Figure 1. Region-specific DNA methylation analysis using methylation-sensitive restriction enzymes. Double-stranded genomic DNA is incubated with methylation-sensitive restriction enzymes (MSREs) that cleave only at unmethylated cytosines. No digestion takes place at methylated cytosines, leaving DNA from unmethylated samples intact. Real-time PCR amplification of intact, methylated DNA yields robust amplification, as evidenced by the cycle at which amplification is first detected (blue curve). Amplification of unmethylated DNA results in late amplification (red curve) since the template has been digested and is not efficiently extended. Percent methylation within the test region can be calculated using the 2–ΔCt method.

Zymo Research offers both a fluorescence-based singleplex system (the SYTO9) and a version of the procedure for use with a probe for multiplexing. A major advantage of using the probe-based system is that unmethylated amplicons are amplified much later, and this provides better discrimination between methylated and unmethylated fragments than traditional methylation sequencing. 

Primer design is also a crucial part of this workflow. IDT offers a free online tool for PCR and qPCR primer design that provides flexible sequence entry and batch entries up to 50 sequences. To find out more check out the PrimerQuest Tool web page. You can also design Custom PrimeTime qPCR Assays for this application.

Obtaining truly unmethylated standards

Use of genomic methylated and non-methylated standards, available from Zymo Research, provides a method to quantify methylation on a global level. For specific gene regions of any species, the company uses IDT gBlocks Gene Fragments to obtain double-stranded sequences that are completely unmethylated, and which can then be custom methylated.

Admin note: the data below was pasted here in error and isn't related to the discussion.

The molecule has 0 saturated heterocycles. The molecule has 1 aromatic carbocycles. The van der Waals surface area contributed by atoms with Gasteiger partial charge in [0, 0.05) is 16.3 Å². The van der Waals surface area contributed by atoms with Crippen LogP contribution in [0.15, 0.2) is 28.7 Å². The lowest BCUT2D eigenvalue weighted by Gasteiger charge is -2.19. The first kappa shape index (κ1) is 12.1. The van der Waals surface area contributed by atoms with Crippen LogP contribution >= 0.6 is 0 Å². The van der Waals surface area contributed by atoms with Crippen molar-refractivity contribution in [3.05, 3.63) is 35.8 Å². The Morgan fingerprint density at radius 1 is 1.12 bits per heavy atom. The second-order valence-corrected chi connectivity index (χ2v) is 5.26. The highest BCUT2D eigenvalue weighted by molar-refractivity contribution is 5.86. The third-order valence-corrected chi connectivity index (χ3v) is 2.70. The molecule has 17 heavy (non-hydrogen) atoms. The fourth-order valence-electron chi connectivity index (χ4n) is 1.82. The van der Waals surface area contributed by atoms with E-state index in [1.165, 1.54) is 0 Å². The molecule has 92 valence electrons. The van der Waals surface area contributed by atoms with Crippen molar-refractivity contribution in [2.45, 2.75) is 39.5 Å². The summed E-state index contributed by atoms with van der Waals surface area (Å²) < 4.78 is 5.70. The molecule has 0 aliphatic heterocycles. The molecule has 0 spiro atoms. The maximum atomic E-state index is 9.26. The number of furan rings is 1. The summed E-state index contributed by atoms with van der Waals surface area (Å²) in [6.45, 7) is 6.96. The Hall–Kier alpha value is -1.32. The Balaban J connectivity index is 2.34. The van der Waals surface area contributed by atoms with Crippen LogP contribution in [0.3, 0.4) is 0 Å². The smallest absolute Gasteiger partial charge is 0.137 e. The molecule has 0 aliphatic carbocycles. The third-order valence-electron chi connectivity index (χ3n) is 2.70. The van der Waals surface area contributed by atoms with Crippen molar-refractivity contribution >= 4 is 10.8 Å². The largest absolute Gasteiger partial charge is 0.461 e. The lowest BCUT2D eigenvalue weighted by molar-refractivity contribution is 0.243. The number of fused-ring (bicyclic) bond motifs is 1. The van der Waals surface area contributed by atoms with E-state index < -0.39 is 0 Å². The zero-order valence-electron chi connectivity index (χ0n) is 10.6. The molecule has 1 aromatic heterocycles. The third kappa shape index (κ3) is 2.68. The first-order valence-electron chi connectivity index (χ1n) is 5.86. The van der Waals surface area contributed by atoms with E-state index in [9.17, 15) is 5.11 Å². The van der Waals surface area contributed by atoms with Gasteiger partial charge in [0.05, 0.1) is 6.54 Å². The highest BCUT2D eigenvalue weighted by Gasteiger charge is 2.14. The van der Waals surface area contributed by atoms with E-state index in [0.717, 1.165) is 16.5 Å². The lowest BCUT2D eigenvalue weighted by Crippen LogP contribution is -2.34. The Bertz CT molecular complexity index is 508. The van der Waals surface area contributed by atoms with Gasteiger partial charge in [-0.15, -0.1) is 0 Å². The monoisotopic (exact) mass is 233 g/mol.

Keeping DNA methylation simple

Zymo Research keeps their approach for evaluating methylation simple. The OneStep qMethyl Kits are a great way for researchers to explore differentially methylated regions in the genome as a first step, before moving to targeted sequencing or another method that requires bisulfite conversion of the DNA.

DNA methylation in vertebrates

Vertebrate DNA methylation typically occurs at sites of CpG sequence in the genome when DNA methyltransferase converts cytosine to 5-methylcytosine (Me-CpG). CpG methylation results in reduced transcriptional activity and, thus, is a mechanism for regulating gene expression. In human DNA, approximately 80–90% of CpG sites are methylated. However certain GC-rich regions known as CpG islands—made up of approximately 65% CG residues—may contain no methylated bases. These CpG islands are associated with the promoter elements of all constitutively expressed genes and more than half of all human genes as a whole [2].


  1. Moore LD, Le T, Fan G. DNA methylation and its basic function. Neuropsychopharmacology. 2013;38(1):23-38.
  2. Angeloni A, Bogdanovic O. Sequence determinants, function, and evolution of CpG islands. Biochem Soc Trans. 2021;49(3):1109-1119.

For research use only. Not for use in diagnostic procedures. Unless otherwise agreed to in writing, IDT does not intend these products to be used in clinical applications and does not warrant their fitness or suitability for any clinical diagnostic use. Purchaser is solely responsible for all decisions regarding the use of these products and any associated regulatory or legal obligations. Doc ID: RUO23-2012_001

Published Jul 1, 2013
Revised/updated May 15, 2023